Sport climbing can help you progress in trad! Natalie Berry in Finale Ligure, 76 kbSport climbing can help you progress in trad! Natalie Berry in Finale Ligure
© Chris Prescott Adventure Photography

Looking again at the UKC Logbook graphs, the most popular crags and rock types are of the gritstone variety, which by its very nature is rather short - anywhere from 8-15m, there or thereabouts. With such short pitch lengths, it's hard to build up the stamina required for longer pitches of either sport or trad. Try visiting a sport crag or longer trad venue to build up some stamina, or visit your local wall.

Check out this series of Training to Become a Better Climber for tips on building endurance.

Fear of Falling (or overcoming it)

Something which amazed me recently was the discovery that someone who had predominantly trad climbed for 8 years was terrified of falling off on bolts, indoors or out. Coming from a sport climbing background, I couldn't believe how someone could feel so insecure on bolts having relied on natural protection for so many years (with reasonable confidence to boot). Where was this fear coming from?

Think of the old mantra "the leader never falls" and it becomes clear: falling off is a rare occurrence in trad that is best avoided. OK, we don't climb with hemp ropes tied around our waist these days, so it is feasible - but how many more falls do you think a sport climber has taken than a trad climber? Impossible to even make a guess, but for this individual who had been brought up on trad, the thought of downwards motion and hurtling through the air was hard to stomach.

Wiz Fineron falling from 49.5m (of 50m) on Mind Control, 122 kbWiz Fineron falling from 49.5m (of 50m) on Mind Control
© Rob Greenwood

The fear of falling complex is entirely natural and is a survival mechanism, but only one thing could help get rid of the fear - desensitisation. The more you fall off, generally the less scary it becomes. Take practice falls on bolts with an experienced belayer you trust and learn how to fall properly. Sport climbers develop cat-like reactions to softening the impact of falls over time - granted trad is different with two ropes, but learning to avoid catching your leg in the rope, bend your knees and react quickly to avoid hurting yourself is a useful skill and only comes with practice.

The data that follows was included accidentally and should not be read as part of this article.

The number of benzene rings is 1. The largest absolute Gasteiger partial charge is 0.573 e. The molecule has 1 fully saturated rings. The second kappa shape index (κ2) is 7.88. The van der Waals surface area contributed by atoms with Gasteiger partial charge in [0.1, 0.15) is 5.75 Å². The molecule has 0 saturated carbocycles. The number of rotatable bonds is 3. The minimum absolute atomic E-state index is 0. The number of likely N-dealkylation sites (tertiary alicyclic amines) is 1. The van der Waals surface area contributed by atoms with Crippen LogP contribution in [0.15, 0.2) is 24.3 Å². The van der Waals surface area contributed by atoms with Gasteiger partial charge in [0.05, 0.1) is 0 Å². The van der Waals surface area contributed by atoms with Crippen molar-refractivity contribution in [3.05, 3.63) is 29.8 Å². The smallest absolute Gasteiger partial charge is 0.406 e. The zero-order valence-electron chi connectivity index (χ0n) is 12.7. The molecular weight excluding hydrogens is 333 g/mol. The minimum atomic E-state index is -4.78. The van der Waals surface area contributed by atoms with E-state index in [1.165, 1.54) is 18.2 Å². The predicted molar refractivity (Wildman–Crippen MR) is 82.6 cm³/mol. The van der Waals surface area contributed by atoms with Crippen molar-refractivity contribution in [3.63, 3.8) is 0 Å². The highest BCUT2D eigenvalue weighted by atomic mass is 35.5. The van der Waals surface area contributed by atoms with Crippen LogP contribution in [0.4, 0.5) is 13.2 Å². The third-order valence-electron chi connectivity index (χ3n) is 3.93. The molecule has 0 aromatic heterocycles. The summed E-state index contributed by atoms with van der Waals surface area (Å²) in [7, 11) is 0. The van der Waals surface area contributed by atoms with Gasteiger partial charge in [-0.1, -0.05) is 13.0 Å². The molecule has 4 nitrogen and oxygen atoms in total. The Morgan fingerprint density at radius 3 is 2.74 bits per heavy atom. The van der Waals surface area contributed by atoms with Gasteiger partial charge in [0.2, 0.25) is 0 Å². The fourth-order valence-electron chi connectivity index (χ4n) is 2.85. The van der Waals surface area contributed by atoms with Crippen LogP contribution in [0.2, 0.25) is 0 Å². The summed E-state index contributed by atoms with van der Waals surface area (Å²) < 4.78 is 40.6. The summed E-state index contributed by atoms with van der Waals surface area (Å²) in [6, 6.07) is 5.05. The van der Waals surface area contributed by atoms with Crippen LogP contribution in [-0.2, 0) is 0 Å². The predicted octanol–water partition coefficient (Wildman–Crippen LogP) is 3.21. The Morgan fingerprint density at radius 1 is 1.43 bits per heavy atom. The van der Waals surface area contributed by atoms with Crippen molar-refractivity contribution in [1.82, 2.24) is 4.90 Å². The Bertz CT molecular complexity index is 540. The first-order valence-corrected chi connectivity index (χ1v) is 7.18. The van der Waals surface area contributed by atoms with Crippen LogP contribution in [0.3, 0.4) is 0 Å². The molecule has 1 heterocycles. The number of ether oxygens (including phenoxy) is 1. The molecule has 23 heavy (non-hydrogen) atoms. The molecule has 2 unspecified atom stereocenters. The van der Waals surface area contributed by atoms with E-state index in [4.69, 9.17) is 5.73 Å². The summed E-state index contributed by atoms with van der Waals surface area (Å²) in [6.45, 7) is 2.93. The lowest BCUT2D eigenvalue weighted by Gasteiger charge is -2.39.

The new found mental strength that results from experience of sport climbing falls may help you when climbing trad routes - you may gain in confidence and be able to relax more which will allow you to climb better and focus on gear placement and the potential danger if you fall. The same applies for sport climbing - after a good trad season, I know people who claim to have lost feelings of fear or apprehension when returning to pushing themselves on bolts.

Avoid practice falls on trad - they will erode your gear and potentially be dangerous.

Read an article on overcoming the fear of falling and how to practise falling safely here.

Efficiency of Movement

Trad climbers move in a very specific way, with caution, deliberation and reflection - especially on an onsight. This is in contrast to the movements of a sport climber: powerful, fast and often a bit haphasard. When falling is not an option on trad, climbing slowly and statically - as opposed to dynamically - is crucial for staying on the rock. On a sport climb, the climber is much more able to to throw for that blind hold around the corner since the consequences of a fall are unlikely to be as dramatic. Due to the moves on a sport climb likely being harder than those attempted on trad, moving quickly is advantageous - the likelihood is that you simply won't be able to hang around on the holds like you can on your trad routes!